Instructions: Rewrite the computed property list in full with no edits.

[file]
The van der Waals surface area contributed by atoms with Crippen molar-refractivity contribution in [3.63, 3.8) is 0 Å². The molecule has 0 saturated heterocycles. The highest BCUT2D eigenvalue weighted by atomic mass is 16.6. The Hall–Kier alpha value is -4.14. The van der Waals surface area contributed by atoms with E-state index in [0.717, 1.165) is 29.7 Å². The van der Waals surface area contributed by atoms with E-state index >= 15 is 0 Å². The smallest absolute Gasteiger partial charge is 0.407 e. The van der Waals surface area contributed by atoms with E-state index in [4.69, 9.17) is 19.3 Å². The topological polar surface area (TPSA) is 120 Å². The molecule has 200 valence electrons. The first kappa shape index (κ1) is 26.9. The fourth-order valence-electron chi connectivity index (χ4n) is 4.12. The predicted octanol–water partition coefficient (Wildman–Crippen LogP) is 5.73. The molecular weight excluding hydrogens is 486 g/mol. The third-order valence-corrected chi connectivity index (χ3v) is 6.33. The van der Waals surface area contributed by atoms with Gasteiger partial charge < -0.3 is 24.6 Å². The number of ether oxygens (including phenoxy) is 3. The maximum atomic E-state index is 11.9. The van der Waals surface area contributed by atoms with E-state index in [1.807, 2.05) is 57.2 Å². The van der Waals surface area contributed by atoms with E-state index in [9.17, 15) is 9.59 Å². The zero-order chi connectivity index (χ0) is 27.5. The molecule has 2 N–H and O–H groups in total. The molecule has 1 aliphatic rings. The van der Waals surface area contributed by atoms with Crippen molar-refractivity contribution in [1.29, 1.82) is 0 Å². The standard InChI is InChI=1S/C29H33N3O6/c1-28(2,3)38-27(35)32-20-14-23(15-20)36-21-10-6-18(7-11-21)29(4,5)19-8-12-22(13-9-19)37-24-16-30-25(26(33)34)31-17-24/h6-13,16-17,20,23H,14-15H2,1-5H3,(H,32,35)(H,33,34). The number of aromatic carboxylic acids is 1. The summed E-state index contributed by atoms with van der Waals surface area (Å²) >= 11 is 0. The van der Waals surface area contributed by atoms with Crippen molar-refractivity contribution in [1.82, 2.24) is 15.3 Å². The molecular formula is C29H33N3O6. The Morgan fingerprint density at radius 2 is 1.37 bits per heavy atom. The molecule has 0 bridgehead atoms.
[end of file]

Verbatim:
The van der Waals surface area contributed by atoms with Crippen molar-refractivity contribution in [3.63, 3.8) is 0 Å². The molecule has 0 saturated heterocycles. The highest BCUT2D eigenvalue weighted by atomic mass is 16.6. The Hall–Kier alpha value is -4.14. The van der Waals surface area contributed by atoms with E-state index in [0.717, 1.165) is 29.7 Å². The van der Waals surface area contributed by atoms with E-state index >= 15 is 0 Å². The smallest absolute Gasteiger partial charge is 0.407 e. The van der Waals surface area contributed by atoms with E-state index in [4.69, 9.17) is 19.3 Å². The topological polar surface area (TPSA) is 120 Å². The molecule has 200 valence electrons. The first kappa shape index (κ1) is 26.9. The fourth-order valence-electron chi connectivity index (χ4n) is 4.12. The predicted octanol–water partition coefficient (Wildman–Crippen LogP) is 5.73. The molecular weight excluding hydrogens is 486 g/mol. The third-order valence-corrected chi connectivity index (χ3v) is 6.33. The van der Waals surface area contributed by atoms with Gasteiger partial charge < -0.3 is 24.6 Å². The number of ether oxygens (including phenoxy) is 3. The maximum atomic E-state index is 11.9. The van der Waals surface area contributed by atoms with E-state index in [1.807, 2.05) is 57.2 Å². The van der Waals surface area contributed by atoms with E-state index in [9.17, 15) is 9.59 Å². The zero-order chi connectivity index (χ0) is 27.5. The molecule has 2 N–H and O–H groups in total. The molecule has 1 aliphatic rings. The van der Waals surface area contributed by atoms with Crippen molar-refractivity contribution in [1.29, 1.82) is 0 Å². The standard InChI is InChI=1S/C29H33N3O6/c1-28(2,3)38-27(35)32-20-14-23(15-20)36-21-10-6-18(7-11-21)29(4,5)19-8-12-22(13-9-19)37-24-16-30-25(26(33)34)31-17-24/h6-13,16-17,20,23H,14-15H2,1-5H3,(H,32,35)(H,33,34). The number of aromatic carboxylic acids is 1. The summed E-state index contributed by atoms with van der Waals surface area (Å²) >= 11 is 0. The van der Waals surface area contributed by atoms with Crippen molar-refractivity contribution in [1.82, 2.24) is 15.3 Å². The molecular formula is C29H33N3O6. The Morgan fingerprint density at radius 2 is 1.37 bits per heavy atom. The molecule has 0 bridgehead atoms.